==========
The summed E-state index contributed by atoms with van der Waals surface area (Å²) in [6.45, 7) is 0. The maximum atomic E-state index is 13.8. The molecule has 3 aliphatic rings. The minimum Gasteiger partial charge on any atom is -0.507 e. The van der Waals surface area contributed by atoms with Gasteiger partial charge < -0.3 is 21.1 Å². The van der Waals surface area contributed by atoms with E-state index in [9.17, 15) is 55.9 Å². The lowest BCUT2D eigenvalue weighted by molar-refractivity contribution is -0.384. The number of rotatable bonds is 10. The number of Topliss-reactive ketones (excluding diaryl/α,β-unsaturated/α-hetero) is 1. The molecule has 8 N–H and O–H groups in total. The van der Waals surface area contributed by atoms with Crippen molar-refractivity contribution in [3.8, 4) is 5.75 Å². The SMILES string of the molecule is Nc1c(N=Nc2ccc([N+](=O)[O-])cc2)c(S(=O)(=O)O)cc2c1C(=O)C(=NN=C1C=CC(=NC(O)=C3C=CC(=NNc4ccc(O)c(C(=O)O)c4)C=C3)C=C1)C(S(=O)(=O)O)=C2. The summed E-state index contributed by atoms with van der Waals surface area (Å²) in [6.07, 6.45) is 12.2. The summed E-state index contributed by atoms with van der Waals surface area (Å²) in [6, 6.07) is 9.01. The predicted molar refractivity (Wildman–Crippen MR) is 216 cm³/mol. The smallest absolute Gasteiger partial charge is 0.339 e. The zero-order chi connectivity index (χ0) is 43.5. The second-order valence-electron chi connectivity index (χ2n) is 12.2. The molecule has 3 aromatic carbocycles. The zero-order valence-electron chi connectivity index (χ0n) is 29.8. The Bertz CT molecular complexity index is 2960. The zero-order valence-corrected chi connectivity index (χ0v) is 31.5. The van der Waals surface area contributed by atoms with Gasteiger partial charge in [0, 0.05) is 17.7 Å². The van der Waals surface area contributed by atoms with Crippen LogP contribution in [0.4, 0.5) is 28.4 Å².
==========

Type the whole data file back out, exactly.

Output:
The summed E-state index contributed by atoms with van der Waals surface area (Å²) in [6.45, 7) is 0. The maximum atomic E-state index is 13.8. The molecule has 3 aliphatic rings. The minimum Gasteiger partial charge on any atom is -0.507 e. The van der Waals surface area contributed by atoms with Gasteiger partial charge < -0.3 is 21.1 Å². The van der Waals surface area contributed by atoms with E-state index in [9.17, 15) is 55.9 Å². The lowest BCUT2D eigenvalue weighted by molar-refractivity contribution is -0.384. The number of rotatable bonds is 10. The number of Topliss-reactive ketones (excluding diaryl/α,β-unsaturated/α-hetero) is 1. The molecule has 8 N–H and O–H groups in total. The van der Waals surface area contributed by atoms with Crippen molar-refractivity contribution in [3.8, 4) is 5.75 Å². The SMILES string of the molecule is Nc1c(N=Nc2ccc([N+](=O)[O-])cc2)c(S(=O)(=O)O)cc2c1C(=O)C(=NN=C1C=CC(=NC(O)=C3C=CC(=NNc4ccc(O)c(C(=O)O)c4)C=C3)C=C1)C(S(=O)(=O)O)=C2. The summed E-state index contributed by atoms with van der Waals surface area (Å²) in [6.07, 6.45) is 12.2. The summed E-state index contributed by atoms with van der Waals surface area (Å²) in [6, 6.07) is 9.01. The predicted molar refractivity (Wildman–Crippen MR) is 216 cm³/mol. The smallest absolute Gasteiger partial charge is 0.339 e. The zero-order chi connectivity index (χ0) is 43.5. The second-order valence-electron chi connectivity index (χ2n) is 12.2. The molecule has 3 aromatic carbocycles. The zero-order valence-electron chi connectivity index (χ0n) is 29.8. The Bertz CT molecular complexity index is 2960. The zero-order valence-corrected chi connectivity index (χ0v) is 31.5. The van der Waals surface area contributed by atoms with Gasteiger partial charge in [0, 0.05) is 17.7 Å². The van der Waals surface area contributed by atoms with Crippen LogP contribution in [0.4, 0.5) is 28.4 Å².